Business Credit Cards Advise
Online Credit Card Processing - How to Accept Credit Cards - Ecommerce 101
By Nick Temple
Back in 1998 (through 2000 or so), I worked for a small company (called
PaymentNet / then Signio) that handled online transactions. Verisign later
purchased this company, and the product team I led integrated the "client" -
the portion that took the credit card information and sent it to our servers
for processing. The product name is Payflow Pro - maybe you've heard of it?
I'm going to limit this discussion to Visa / MasterCard
credit cards -- Amex and others operate slightly differently.
First, there is the bank that the consumerís credit card is attached to.
That bank is called the "acquiring institution" ... it handles the "credit"
you have on your credit card.
Then, there is the merchant bank. That's where the business opens up a
"merchant account" to be able to accept various forms of credit cards.
The merchant account is connected to another company called a "processor".
This "hidden" layer is the company that actually moves the funds from the
acquiring institution to the merchant account (that process is called
"settlement"). The processor also handles talking to the acquiring
institution to make sure that the customer has the funds available (a
process known as authorization).
Some well-known credit card processors are First Data Merchant Services (FDMS),
Nova and PaymentTech.
Sitting on top of the processor is one of two primary systems either a
swipe-card terminal (like those you see in Wal-Mart) or a "gateway" company
that does basically the same thing, but over the Internet - that's what
Verisign Payment Services and Authorize.Net do.
Note that the waters are even muddier in many cases, for example, Wells
Fargo can act as every piece of the puzzle in some circumstances.
So, what actually happens when you purchase something at Wal-Mart using a
a) You place your items from your "basket" onto the counter and scan them.
the checkout system provides a total.
b) You swipe your card through a "terminal", which reads the # off the
c) Wal-Mart dials their processor, and asks if you have the funds available
on your credit card. The processor talks to your bank (the acquiring
institution). If funds are available on the card, they are marked as "held"
in your account (an authorization) - if not, the transaction is declined
(yuk). Authorizations that are never settled tie up your credit card funds
for a period of time, usually 10 days or so.
d) At the end of the day, Wal-Mart marks all the transactions they want to
receive funds for, and submits them to their processor in a "batch". The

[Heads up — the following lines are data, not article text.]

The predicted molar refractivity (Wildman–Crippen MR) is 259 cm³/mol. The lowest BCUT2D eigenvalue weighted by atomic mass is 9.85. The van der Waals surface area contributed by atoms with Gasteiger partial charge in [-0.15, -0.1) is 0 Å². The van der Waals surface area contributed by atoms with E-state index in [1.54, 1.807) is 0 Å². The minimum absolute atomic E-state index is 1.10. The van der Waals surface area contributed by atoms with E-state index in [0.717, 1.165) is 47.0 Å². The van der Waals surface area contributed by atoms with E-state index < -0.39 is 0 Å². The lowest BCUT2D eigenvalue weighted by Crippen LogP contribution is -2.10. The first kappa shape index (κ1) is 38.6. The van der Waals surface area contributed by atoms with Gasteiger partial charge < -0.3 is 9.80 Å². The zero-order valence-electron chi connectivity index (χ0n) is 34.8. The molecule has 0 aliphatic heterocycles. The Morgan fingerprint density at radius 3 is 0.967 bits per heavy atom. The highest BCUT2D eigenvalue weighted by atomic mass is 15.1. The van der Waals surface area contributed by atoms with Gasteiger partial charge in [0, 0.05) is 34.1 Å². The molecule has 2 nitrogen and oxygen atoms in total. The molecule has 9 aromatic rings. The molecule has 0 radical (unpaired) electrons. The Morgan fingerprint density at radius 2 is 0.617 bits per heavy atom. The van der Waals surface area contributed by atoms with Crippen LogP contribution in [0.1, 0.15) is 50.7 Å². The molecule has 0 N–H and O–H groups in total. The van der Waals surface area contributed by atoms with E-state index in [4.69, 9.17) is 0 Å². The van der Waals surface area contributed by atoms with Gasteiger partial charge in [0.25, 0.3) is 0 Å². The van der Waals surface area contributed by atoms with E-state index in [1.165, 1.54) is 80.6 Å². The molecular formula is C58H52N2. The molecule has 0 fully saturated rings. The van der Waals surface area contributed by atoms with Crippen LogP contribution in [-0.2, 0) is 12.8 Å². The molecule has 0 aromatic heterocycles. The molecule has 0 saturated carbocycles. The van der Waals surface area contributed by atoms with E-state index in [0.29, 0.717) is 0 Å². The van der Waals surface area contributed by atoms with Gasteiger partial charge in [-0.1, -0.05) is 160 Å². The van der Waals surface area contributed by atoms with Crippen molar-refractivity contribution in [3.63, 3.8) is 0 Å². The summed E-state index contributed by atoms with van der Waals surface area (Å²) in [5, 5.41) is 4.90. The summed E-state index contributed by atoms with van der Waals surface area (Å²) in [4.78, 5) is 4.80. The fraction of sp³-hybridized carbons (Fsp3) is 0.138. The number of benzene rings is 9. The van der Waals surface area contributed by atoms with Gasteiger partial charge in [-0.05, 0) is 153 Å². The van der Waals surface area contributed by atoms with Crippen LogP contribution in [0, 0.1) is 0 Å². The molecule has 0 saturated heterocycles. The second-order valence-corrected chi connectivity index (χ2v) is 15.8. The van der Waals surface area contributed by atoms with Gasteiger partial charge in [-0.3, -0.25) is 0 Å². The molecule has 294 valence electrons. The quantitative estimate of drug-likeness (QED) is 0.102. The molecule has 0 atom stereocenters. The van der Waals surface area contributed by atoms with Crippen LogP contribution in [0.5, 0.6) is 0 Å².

processor then contacts the acquiring institutions and transfers the funds
to your merchant bank - which may make the funds available instantly (in a
day or two), or may hold them for a while, or may hold the funds in a
"rolling reserve" (keeping some funds held back in case a consumer fights
the transaction, called a chargeback).
In the online world, replace the cash-register with an online shopping cart,
and the electronic credit-card with terminal with called a "gateway" such as
Payflow or Authorize.Net. the process is basically the same, with slightly
Be careful going "a-la-carte" with ecommerce credit-card services: if the
gateway you chose can't talk to the processor your bank uses, or your
software can't talk to the gateway, you're hosed. That situation was MUCH
more common (things not working together) back in the mid/late 90's than it
is today. However, most "brick and mortar" banks (like your local branch)
still donít have a clue about online credit-card processing Ö if they
attempt to sell you a "leased terminal", itís best to run the other way and
find a solution from reputable online source.
As an online merchant looking to accept credit cards, all you really need to
know is that all services purchased through a single solution will usually
work together seemlessly.
Nick Temple is a former engineer for what is now Verisign Payment Services.
He can be reached at his website, http://www.nicktemple.com. He is
part-owner of the CommerceStore.com; complete online credit card ecommerce
My site, CommerceStore.com handles the entire "shopping cart" and storefront
process, including talking to the gateway. It knows how to talk to every
major gateway (online credit card terminal) available. In addition, we have
direct relationships with various banks that can help you open a merchant
account in the US or in Canada, and the system works with PayPal. There's a
whole lot more, including AutoResponders, built-in affiliate system, etc.
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